Proposition 2: The being uninterested group might benefit from weight management and physical activity self-monitoring with reminders and prompts, as they feel externally motivated.
Proposition 3: The reflective benefit groups might benefit from easy-to-use and interactive technology, as their interest is maintained by technology with personalized information and interactive tracking tools.
Proposition 4: The enthusiastic users group might benefit from empowering their self-efficacy and personalized lifestyle feedback, as they have a positive technology mastery experience.
We used a mixed methods grounded theory (GT) approach in this study. During the previous study in our research project, we used the Glaser inductive GT approach and open coding strategies . We derived the contents of patients’ experiences with modern technology from survey responses and focus group interviews [ ]. Methodologically, this study aims to further understand our previous qualitative results on the 4 e-usage groups [ ] and to deepen the analysis to the core category level. Therefore, we decided to apply a qualitative and quantitative combination of the GT approach [ ]. The GT methodology with quantitative data has been used across disciplines [ - ] and in health sciences because of the diversity of study questions [ ]. However, it has not been used in rehabilitation settings for patients with CHD. Mixed data, methods, and techniques facilitated a balanced theory generation [ ]. This helped us identify a biopsychosocial profile within 4 e-usage groups—feeling outsider, being uninterested, reflecting benefit, and enthusiastic using—and generate substantive theory.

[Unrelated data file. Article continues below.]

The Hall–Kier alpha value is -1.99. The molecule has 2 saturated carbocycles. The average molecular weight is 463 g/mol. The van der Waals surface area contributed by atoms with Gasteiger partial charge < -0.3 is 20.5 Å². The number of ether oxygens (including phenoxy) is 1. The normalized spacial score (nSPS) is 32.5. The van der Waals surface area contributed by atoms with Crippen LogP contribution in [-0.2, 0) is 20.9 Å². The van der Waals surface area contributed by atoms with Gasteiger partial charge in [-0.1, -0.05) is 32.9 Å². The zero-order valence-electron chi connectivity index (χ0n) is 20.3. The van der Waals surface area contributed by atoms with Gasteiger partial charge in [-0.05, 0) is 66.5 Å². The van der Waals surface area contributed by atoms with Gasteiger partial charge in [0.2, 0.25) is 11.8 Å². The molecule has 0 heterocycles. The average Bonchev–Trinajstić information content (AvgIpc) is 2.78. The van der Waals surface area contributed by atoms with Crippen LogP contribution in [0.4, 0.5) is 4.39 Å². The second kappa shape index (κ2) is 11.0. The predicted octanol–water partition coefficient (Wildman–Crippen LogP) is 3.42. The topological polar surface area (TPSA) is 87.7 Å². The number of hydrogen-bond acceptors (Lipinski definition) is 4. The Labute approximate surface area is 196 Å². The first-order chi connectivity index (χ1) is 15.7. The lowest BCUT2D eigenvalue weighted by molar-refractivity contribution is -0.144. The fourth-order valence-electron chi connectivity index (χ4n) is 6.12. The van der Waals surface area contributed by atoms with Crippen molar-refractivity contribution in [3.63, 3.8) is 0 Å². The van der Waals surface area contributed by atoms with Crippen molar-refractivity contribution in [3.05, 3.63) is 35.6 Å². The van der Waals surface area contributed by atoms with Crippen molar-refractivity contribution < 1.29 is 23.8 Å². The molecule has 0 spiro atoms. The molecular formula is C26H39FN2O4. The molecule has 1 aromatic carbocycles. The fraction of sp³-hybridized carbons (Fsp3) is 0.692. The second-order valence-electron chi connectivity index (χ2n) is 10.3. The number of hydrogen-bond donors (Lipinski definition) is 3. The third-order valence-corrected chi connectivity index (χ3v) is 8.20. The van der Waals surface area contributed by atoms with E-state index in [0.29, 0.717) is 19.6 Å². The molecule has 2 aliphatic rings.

This study is part of a larger project, with a cluster randomized controlled trial of a rehabilitation intervention registered in the ISRCTN registry (ISRCTN61225589). The ethics committee of the Central Finland Health Care District approved the study. The intervention assessing the effect of additional remote technology rehabilitation on patients with CHD was conducted from 2015 to 2017 in a rehabilitation center in the middle of Finland, where the Social Insurance Institution of Finland arranges regular cardiac rehabilitation courses. Before 12 months of rehabilitation, the participants were randomly allocated into intervention groups (n=10 in each group) with scheduled rehabilitation sessions for each group. Groups were randomized in pairs into the experimental groups (n=4 groups, which included 1 pilot group of experiments) and control groups (n=3 groups).
In this study, participants were from the 4 experimental groups that used digital health tools in addition to the traditional 12-month cardiac rehabilitation (15 days in total). We derived the contents of patients’ experiences with modern technology from focus group interviews, the details of which have been presented in our previous study . Half a year after the intervention, participants were divided into 4 categorized e-usage groups—feeling outsider, being uninterested, reflecting benefit, and enthusiastic using—which were based on the results of the qualitative data ( ) [ ].